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Chinese Censors Douse Lights on YouTube

China reportedly has blocked access to YouTube without providing Google, which owns the video-sharing site, with any official explanation — or even confirmation that it has indeed turned the site dark.

It’s suspected that the government objected to recently uploaded videos of Chinese police beating Tibetan monks during last year’s uprising. China has blocked access to YouTube in the past on similar grounds.

China’s silence on the access blockage is standard operating procedure, according to Usha C. V. Haley, an Asia fellow at Harvard Kennedy School and author of the forthcoming book, New Asian Emperors: The Business Strategies of the Overseas Chinese.

The publication of a film clip of Chinese police beating Tibetan monks, she told TechNewsWorld, would give China’s government more than ample reason for censorship.

Iron Grip

It is little secret that China maintains a tight grip on its citizens’ access to information. The country uses tens of thousands of censors to monitor content availabile for viewing within its borders, whether it’s published internally or comes from outside sources.

Yet, if history is any guide, China will reopen access to YouTube either when the controversy reaches a boiling point or when the offending material is removed — or simply when it feels it has made its point.

The Chinese government’s relationship with Web 2.0 technologies has been a coy one; the country has appeared to be comfortable, at times, with the flood of information the Internet delivers to its citizens — only to abruptly shut off access when a Web site inflames one of its sensitive touch points.

Tibet is oftentimes that touch point, but anything that threatens China’s perceived control over its citizenry is fair game.

When it hosted the Olympics last summer, for example, Chinablocked access to Apple’s iTunes, presumably in response to the addition of a pro-Tibet album to the much-trafficked online store. Several Chinese Olympic athletes had reportedly downloaded the album, which was an embarrassment to the government.

China has alsoblocked access to Wikipedia in the past — supposedly over entries on Tiananmen Square — but then loosened its grip.

The Chinese government has mounted successful lobbying efforts in the past, persuading Google to remove offending material from the Chinese version of the search engine.

Indeed, China is not at all shy about using its market heft to browbeat foreign companies into complying with its Internet policies. A few years ago, Yahoo provided Chinese authorities withidentifying information connected to an email address, which exposed the author of anonymous blog postings about the Tiananmen Square massacre. A human rights organization subsequently filed suit against Yahoo alleging that its cooperation with the Chinese government resulted in the torture and 10-year jail term of Wang Xiaoning.

Central Server

China is able to cut off access to certain sites because the Internet is routed to central servers that it controls, said the Kennedy School’s Haley.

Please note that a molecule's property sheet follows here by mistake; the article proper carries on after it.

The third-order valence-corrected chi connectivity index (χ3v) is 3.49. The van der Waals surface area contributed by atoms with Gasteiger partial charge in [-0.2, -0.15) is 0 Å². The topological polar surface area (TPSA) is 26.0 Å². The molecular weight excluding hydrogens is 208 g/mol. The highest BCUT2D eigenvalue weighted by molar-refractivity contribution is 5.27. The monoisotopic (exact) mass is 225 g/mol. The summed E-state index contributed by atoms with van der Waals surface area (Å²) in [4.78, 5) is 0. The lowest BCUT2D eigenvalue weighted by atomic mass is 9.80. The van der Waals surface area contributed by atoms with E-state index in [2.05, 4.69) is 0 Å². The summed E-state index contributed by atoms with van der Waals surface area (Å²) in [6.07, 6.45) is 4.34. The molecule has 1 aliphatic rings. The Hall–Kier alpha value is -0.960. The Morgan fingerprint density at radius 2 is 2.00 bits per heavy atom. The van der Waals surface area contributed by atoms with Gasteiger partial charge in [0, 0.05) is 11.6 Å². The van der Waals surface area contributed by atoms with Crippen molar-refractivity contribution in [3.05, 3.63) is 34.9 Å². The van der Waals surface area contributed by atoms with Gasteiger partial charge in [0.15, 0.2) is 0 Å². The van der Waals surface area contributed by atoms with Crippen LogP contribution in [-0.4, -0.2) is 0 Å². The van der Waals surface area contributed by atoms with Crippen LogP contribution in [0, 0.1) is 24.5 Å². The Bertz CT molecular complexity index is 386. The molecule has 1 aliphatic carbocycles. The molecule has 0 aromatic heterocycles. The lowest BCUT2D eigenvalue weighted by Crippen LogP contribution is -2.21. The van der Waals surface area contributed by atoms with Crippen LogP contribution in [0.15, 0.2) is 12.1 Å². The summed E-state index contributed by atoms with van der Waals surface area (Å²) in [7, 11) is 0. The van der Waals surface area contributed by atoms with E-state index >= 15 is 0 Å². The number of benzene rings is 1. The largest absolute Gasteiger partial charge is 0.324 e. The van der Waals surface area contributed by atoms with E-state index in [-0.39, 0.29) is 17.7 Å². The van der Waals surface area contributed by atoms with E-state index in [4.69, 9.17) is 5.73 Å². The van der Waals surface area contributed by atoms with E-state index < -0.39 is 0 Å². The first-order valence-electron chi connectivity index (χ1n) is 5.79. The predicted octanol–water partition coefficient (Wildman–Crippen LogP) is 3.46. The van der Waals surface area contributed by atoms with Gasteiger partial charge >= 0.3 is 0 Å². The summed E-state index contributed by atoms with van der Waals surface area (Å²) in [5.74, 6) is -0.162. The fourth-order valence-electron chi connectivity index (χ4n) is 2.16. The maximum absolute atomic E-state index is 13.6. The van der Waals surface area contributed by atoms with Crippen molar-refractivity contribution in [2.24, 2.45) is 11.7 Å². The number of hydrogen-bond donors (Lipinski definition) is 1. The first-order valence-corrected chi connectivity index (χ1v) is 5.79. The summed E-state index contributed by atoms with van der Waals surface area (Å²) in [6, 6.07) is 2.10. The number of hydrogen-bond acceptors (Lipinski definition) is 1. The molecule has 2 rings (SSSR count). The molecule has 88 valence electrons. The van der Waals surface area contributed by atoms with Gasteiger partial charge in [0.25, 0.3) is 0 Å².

In addition to its human censors, China also maintains a very sophisticated content filtering system — although its mechanics are a matter of speculation.

There are several technologies China could be using to filter content, such as extensive use of firewalls, said Christopher Ciabarra, a security consultant with Network Intercept.

“All traffic runs though a firewall-like box, and they just block all IPs (Internet addresses) of YouTube,” he told TechNewsWorld. “Another possibility is content-filtering machines. “Most likely, they use this method since it is the most common.”

Such behavior is not specific to China. “There are many countries in Asia and outside of Asia that have such controls over the Internet,” Haley pointed out.

Turkey and Bangladesh have both blocked access to YouTube in the past, she noted.

There are ways to work around such blockages, but they’re reserved for those who are technically savvy — and very brave, considering some of the penalties.

Scan-on-the-Go Secure cards can encrypt traffic, thus eluding censorship from a government or ISP (Internet service provider), Ciabarra said. “Also, someone can get a connection around the country — like dial-up to the United States — to connect online.”


  • "Still, there are ways to bypass the country’s great firewall, such as calling a dial-up access number in the U.S."

    Yes, dial-up aross the world seams clearly the solution for youtube. But wait, it’s not a normal dial-up, it’s a *to the US* ubber dial-up.

    "Doesn’t require all that much tech savvy, but a person’s got to be highly motivated — and very brave — to go that route. Catching the latest vid on YouTube won’t be worth the risk for most of China’s population."

    Highly motivated, oh damn yes, it’s danger zone. I’m in china now, I have in my bookmark, I look over my shoulder, shaking in fear.

    "won’t be worth the risk", oh damn no. Anyway I’m not that brave considering it’s more risky to download the latest Britney Spears in the US, than talking Tibetan stuff in china.

    Erika Morphy, you are a truly good journalist. To bad your are not ban in china.

  • Wow that is AM azing since I have a Scan-on-the-Go Secure card I did not know it would get me past gov security! Nice so no one can watch what I AM doing:) I like that! oh and by the way anyone can use these cards not just techy people they are so easy! Just plug them in any USB port and go. No other work is necessary browser opens up and it works like a champ! So easy everyone in China should have one;)

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